Drew Harris takes the minimalist route with this latest project, and what a joy to make your way through. There’s a method to the delicacy that rains down around you as this album plays. The resulting experience is one that will be unique to each listener, but the sound of the rain, the softness of the notes, the implied intimacy and isolation; it leads you somewhere deeply thoughtful and reflective – whoever you are, and wherever you may be.
A Not So Honest Beginning and Is It Really The Thought That Counts? flow through as if inherently connected to one another. The lengthy titles provoke a certain level of thinking, a direction for the journey, but the simplicity of the music leaves the moment purely in the hands of the listener. After this, the switch from guitar to piano for Stuck In A Moment marks a change from peacefulness to something a little more haunting – a dissonant loop that surrounds you; beautifully underlining the sensation of being stuck in a moment.
There are seventeen tracks on this project but the majority are less than two minutes long. Compositions like Tomorrow offer a fitting minimalism alongside a dash of joy and optimism. The rise and fall feels like waves crashing or the in and out of a breathing chest. The shortness of each piece means that the journey in full is where the true depth and value lies. Not until you’ve let the music rain down on you in full – which it does, the sound of rain is consistent – not until then does it really release you from the fast pace of modern life and let you realise the stillness of being.
Within each track, Harris cleverly encapsulates the essence of the title or central idea. Uncertainty feels rightfully uncertain, Untold Truths feels like a secret being stumbled upon, or a built-up pressure. What Now? lingers somewhere between the pondering of Pink Floyd and the vast silence of Portishead. Deep Breaths acts perfectly as the freshness and release you’ve been waiting for. And none of this is complex, it’s just finely crafted detail within a smoothly drawn quietness.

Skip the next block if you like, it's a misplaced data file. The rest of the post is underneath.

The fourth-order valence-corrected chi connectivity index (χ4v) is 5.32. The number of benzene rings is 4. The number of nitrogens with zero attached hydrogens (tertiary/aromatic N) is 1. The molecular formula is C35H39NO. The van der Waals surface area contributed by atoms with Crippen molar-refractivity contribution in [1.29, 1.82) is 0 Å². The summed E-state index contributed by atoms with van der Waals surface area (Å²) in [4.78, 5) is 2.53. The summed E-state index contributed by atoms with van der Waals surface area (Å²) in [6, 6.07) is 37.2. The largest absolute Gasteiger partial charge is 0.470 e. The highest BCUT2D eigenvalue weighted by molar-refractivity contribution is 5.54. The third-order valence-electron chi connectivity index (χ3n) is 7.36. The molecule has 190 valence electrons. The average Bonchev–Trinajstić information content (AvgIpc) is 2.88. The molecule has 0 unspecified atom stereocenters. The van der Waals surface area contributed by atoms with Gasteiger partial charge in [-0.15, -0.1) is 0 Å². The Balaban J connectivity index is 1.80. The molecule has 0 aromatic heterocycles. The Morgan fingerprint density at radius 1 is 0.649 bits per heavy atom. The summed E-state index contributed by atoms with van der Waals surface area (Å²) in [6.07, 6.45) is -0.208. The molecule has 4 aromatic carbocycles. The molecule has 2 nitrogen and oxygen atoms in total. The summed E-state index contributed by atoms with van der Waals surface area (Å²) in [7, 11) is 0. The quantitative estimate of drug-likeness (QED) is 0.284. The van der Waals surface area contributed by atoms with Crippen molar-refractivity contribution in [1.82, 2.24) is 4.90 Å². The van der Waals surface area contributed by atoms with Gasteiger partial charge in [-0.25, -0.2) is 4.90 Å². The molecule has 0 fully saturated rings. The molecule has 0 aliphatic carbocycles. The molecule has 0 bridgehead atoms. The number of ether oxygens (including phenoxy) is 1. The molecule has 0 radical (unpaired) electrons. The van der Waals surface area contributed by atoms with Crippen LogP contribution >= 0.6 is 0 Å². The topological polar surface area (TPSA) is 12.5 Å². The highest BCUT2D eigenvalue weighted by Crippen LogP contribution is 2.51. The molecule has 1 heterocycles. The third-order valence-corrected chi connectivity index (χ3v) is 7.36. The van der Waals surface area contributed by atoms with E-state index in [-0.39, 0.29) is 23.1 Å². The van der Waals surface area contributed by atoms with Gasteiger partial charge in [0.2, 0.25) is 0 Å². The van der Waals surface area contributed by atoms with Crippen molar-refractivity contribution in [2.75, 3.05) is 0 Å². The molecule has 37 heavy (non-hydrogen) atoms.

Take Your Time is a personal favorite, perhaps for its use of contrast between the bass notes and those that fly a little higher. As stated though, the real experience is when you let the album in full fill the room. There are so many moments of emotional evolution – it’s down to you how you receive and react to it all. What Goes Around offers a moment of hope and colour for me, a joyful loop when compared to what surrounds it.
I almost feel as if Drew Harris could venture a little deeper into a single composition, making one track feel like a cinematic journey through thought and feeling. But, on the other hand – that’s precisely what Memoirs is. There are steps to be taken, these are scenes in a story-line, and all of it is relevant to the artist’s state of mind and his intentions when creating.
I Already Checked For Monsters is another personal highlight, perhaps for the nostalgia offered in the title – and the subsequent laid-back energy of the melody. The whole thing is calming, as it should be.
There’s a distinctive level of artistry to Drew Harris’ work, as if he has to create – these aren’t merely tracks to draw a crowd, these are compositions he had to get out of his system. For this reason they connect on a deeply human level.
Towards the end of the journey, The Earth Stood Still feels like a stunning, honest and meandering composition – perhaps the most melodic of all. It’ll Be Okay afterwards offers a blissful moment of acceptance and peace. Then Time To Go finishes the process with a dash of melancholy. As the longest composition on the project, this piece hits with weight – there’s a subtle poignancy to its gradually increasing sadness and space. There’s even a sluggish, unwilling aura about the notes chosen within.
Listen when you have the time free. Let the album in full play out at volume – let the spaciousness and the expression connect with your inner psyche; the meditative state of mind that loves to revel in and consider the world in great detail.